In 1988, Jerry answered the call from his mission society to teach in China, preparing by taking a Chinese language course in Taiwan and then earning his master’s degree in teaching English (Tesol certification) as a second language at Saint Michael’s College in Vermont in just 11 months. For most of the next decade starting in 1989, Jerry taught at universities in Wuhan and Guangzhou, China. Since there had been strict government rules against evangelism ever since the Communist takeover in Korea in 1945, Father Jerry was not allowed to preach religion to his students; that is why he could only be in China to serve as a teacher. He was allowed to worship on his own each Sunday but, as far as his students went, he was there to show them love, kindness and to teach them not only English but also good morals and self-confidence.
In June of 1996, Father Jerry took a leave of absence and returned to the United States so that he could be closer to his ailing, 85-year-old mother in Wisconsin. During much of that time, he was stationed at the Columban mission in Grand Prairie, Texas. In 1999 Jerry returned to China, where he spent his final year of teaching English during the 1999/2000 season. Completely retiring from his missionary duties abroad in 2000, Father Jerry took up residence on his family’s property near the Chippewa Flowage, near Hayward, and later moved into the Galaxie Senior Apartments in Hayward.
Father Jerry’s other passions in life included reading spiritual books, painting and taking religious sabbaticals.
During his 15 years in Hayward, Father Jerry spoke about his overseas missions, he filled in as needed as a substitute priest in the Superior Diocese, and he got involved in various causes which he believed in. His spiritual guidance, counseling, ministering, his many acts of taking people to appointments, or just physically assisting those who needed a helping hand have literally been a Godsend to so many both in the U.S. and abroad.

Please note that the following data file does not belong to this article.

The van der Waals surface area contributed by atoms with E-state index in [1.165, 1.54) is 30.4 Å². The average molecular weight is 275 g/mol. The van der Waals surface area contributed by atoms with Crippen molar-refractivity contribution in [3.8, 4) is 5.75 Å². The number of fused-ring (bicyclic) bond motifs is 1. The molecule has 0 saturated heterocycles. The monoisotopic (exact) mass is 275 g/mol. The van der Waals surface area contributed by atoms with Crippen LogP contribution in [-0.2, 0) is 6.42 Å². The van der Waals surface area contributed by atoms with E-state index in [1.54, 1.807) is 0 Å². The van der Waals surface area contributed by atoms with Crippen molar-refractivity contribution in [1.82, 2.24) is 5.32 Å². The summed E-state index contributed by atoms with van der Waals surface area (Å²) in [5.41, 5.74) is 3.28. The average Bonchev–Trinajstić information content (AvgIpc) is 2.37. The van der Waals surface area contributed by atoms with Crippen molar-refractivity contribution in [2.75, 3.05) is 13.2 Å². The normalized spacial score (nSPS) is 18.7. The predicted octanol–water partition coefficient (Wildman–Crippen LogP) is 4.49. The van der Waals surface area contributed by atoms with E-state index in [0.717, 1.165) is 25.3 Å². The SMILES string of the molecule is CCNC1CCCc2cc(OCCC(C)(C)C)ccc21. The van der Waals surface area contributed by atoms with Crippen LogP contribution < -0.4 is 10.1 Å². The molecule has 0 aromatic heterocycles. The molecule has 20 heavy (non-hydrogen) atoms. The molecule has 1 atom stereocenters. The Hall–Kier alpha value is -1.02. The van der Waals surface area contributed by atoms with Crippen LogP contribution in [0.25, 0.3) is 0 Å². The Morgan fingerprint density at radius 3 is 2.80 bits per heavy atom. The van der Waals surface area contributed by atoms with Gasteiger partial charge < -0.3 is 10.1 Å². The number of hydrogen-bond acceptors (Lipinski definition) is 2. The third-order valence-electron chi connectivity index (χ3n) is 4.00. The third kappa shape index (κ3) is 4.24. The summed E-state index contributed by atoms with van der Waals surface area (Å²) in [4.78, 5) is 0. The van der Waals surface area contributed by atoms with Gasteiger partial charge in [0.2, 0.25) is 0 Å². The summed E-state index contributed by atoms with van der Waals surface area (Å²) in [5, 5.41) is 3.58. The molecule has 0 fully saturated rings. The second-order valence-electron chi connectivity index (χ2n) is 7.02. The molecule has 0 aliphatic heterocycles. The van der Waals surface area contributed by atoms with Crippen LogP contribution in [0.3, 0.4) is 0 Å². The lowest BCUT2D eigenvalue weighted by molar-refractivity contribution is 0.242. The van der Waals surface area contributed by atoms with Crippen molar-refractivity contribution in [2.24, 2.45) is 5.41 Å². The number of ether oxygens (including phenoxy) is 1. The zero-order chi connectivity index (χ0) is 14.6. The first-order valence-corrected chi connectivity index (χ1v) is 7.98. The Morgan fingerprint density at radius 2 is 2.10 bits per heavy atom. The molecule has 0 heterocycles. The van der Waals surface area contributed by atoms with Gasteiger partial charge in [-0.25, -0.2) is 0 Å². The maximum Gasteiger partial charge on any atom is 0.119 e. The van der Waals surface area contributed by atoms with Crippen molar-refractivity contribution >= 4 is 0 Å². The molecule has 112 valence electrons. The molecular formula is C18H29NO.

In November of 2015, Father Jerry chose to move to Bristol, Rhode Island, where he lived for the next five and a half years at the Columban Father’s retreat (St. Columban’s). Remaining as active as possible until he was faced by serious health issues, Jerry has touched many lives for the better during his 61 years as a Catholic priest of the Columban Fathers.
Father Jerry is survived by one brother, LeRoy Wilmsen of Hayward; and four nephews, Michael Wilmsen of St. Louis Park, Minnesota, Mark (Denise) Wilmsen of Woodridge, Illinois, John (Brenda) Dettloff of Couderay and Todd (Debbie) Wilmsen of Joliet, Illinois.
He was preceded in death by his parents, Peter and Pauline; his sister Patricia Dettloff; and two nephews, Robert Dettloff and Jeffery Wilmsen.
A memorial service will be held at noon Friday, April 30, at St. Joseph’s Catholic Church in Hayward with Father David Neuschwander officiating. Father Jerry will be interred at St. Mary’s Cemetery alongside his fellow Columban priests in Bristol, Rhode Island.
The family is asking that any donations be directed toward the Missionary Society of St. Columban, P.O. Box 10, St. Columbans, NE 68056.